MACK Books, 2022. First edition. Embossed printed linen hardcover, 108 pp., color illustrated, 235 x 295 mm. Photographs and text by Jess T. Dugan. Design by Morgan Crowcroft-Brown.
Shortlisted for Photobook of the Year, Paris Photo-Aperture PhotoBook Awards 2022
In Look at me like you love me, Jess T. Dugan reflects on desire, intimacy, companionship, and the ways our identities are shaped by these experiences. In this highly personal collection of work, Dugan brings together self-portraits, portraits of individuals and couples, and still lifes, interwoven with diaristic writings reflecting on relationships, solitude, family, loss, healing, and the transformations that define a life. Dugan has long used photography to understand their own identity and to connect with others on a deeper level. Their process of working slowly and collaboratively discloses moments of heightened psychological intensity in images that transcend the specifics of a particular person or place, engaging with what it means to know oneself alongside and through others. Using medium-format cameras and natural lighting, Dugan employs traditional photographic practices to depict these contemporary subjects, resulting in images that both evoke and reimagine the conventional dynamics of art-historical portraiture. Brought together here, these photographs function as an extended, oblique self-portrait as much as a catalogue of friends and loved ones. Through a diffuse but studied sequence of image and text, Look at me like you love me brings our attention to one of the most powerful and complex forms of intimacy – that of seeing and being seen.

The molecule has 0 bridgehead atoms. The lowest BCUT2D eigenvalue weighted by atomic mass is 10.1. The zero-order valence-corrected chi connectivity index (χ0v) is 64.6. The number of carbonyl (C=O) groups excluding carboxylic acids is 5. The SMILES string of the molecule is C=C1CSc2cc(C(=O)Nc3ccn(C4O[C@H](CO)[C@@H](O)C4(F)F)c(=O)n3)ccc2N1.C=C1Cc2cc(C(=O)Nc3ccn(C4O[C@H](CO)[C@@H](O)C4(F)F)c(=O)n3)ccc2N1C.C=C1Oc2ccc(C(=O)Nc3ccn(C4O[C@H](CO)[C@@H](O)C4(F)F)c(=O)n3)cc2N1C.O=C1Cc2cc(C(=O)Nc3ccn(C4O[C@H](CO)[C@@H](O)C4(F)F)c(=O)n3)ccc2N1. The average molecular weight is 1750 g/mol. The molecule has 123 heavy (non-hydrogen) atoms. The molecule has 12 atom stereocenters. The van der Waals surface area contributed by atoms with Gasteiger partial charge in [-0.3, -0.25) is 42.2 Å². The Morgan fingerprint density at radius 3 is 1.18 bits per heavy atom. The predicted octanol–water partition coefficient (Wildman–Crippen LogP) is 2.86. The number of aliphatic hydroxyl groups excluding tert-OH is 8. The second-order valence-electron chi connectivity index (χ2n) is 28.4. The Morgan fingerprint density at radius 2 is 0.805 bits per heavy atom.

‘The romantic ephemerality suggested in these sensually plainspoken images situates them in a grand painterly and poetic tradition … [Dugan’s] frank and fluid approach to representing queer affection makes space for a more complex and beautiful human experience, at odds with the erasures and reductions of our banal binaristic culture.’ Artforum
‘Dugan cuts their portraits down to the bare essentials, forgoing props, sets, and other frills for the sake of foregrounding their subject’s humanity ... A scholar and a layperson could look at a Dugan portrait and come away with the same experience: one of profound intimacy, of seeing someone being seen.’ Artnet
‘Jess T. Dugan’s intimate project is built on trust and collaboration ... reflecting on what it means to live authentically to oneself in spite of incredible challenges.’ It’s Nice That